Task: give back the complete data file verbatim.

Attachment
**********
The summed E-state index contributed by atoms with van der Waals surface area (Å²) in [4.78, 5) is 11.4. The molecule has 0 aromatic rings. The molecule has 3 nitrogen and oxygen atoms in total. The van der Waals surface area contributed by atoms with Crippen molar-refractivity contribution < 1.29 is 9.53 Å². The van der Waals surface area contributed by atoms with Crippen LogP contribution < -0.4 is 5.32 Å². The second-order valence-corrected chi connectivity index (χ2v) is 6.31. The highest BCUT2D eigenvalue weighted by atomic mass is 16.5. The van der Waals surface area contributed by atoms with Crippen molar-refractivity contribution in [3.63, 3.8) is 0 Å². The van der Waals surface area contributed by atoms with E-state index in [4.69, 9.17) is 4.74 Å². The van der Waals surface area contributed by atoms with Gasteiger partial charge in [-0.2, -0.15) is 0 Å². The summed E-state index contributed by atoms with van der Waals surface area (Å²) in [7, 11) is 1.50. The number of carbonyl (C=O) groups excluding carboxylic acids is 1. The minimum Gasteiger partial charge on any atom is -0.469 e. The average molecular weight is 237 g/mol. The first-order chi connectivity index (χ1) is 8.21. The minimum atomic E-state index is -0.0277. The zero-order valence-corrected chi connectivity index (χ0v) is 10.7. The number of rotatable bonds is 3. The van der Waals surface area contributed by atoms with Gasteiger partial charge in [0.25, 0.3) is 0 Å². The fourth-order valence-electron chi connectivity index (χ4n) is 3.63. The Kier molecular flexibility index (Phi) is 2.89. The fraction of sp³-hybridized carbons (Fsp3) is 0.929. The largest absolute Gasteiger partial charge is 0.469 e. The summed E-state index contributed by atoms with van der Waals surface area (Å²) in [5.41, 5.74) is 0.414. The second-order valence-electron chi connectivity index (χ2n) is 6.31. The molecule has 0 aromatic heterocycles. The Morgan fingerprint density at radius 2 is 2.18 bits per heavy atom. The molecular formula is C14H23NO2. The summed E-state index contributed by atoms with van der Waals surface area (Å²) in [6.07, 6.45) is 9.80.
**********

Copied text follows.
The summed E-state index contributed by atoms with van der Waals surface area (Å²) in [4.78, 5) is 11.4. The molecule has 0 aromatic rings. The molecule has 3 nitrogen and oxygen atoms in total. The van der Waals surface area contributed by atoms with Crippen molar-refractivity contribution < 1.29 is 9.53 Å². The van der Waals surface area contributed by atoms with Crippen LogP contribution < -0.4 is 5.32 Å². The second-order valence-corrected chi connectivity index (χ2v) is 6.31. The highest BCUT2D eigenvalue weighted by atomic mass is 16.5. The van der Waals surface area contributed by atoms with Crippen molar-refractivity contribution in [3.63, 3.8) is 0 Å². The van der Waals surface area contributed by atoms with E-state index in [4.69, 9.17) is 4.74 Å². The van der Waals surface area contributed by atoms with Gasteiger partial charge in [-0.2, -0.15) is 0 Å². The summed E-state index contributed by atoms with van der Waals surface area (Å²) in [7, 11) is 1.50. The number of carbonyl (C=O) groups excluding carboxylic acids is 1. The minimum Gasteiger partial charge on any atom is -0.469 e. The average molecular weight is 237 g/mol. The first-order chi connectivity index (χ1) is 8.21. The minimum atomic E-state index is -0.0277. The zero-order valence-corrected chi connectivity index (χ0v) is 10.7. The number of rotatable bonds is 3. The van der Waals surface area contributed by atoms with Gasteiger partial charge in [0.25, 0.3) is 0 Å². The fourth-order valence-electron chi connectivity index (χ4n) is 3.63. The Kier molecular flexibility index (Phi) is 2.89. The fraction of sp³-hybridized carbons (Fsp3) is 0.929. The largest absolute Gasteiger partial charge is 0.469 e. The summed E-state index contributed by atoms with van der Waals surface area (Å²) in [5.41, 5.74) is 0.414. The second-order valence-electron chi connectivity index (χ2n) is 6.31. The molecule has 0 aromatic heterocycles. The Morgan fingerprint density at radius 2 is 2.18 bits per heavy atom. The molecular formula is C14H23NO2. The summed E-state index contributed by atoms with van der Waals surface area (Å²) in [6.07, 6.45) is 9.80.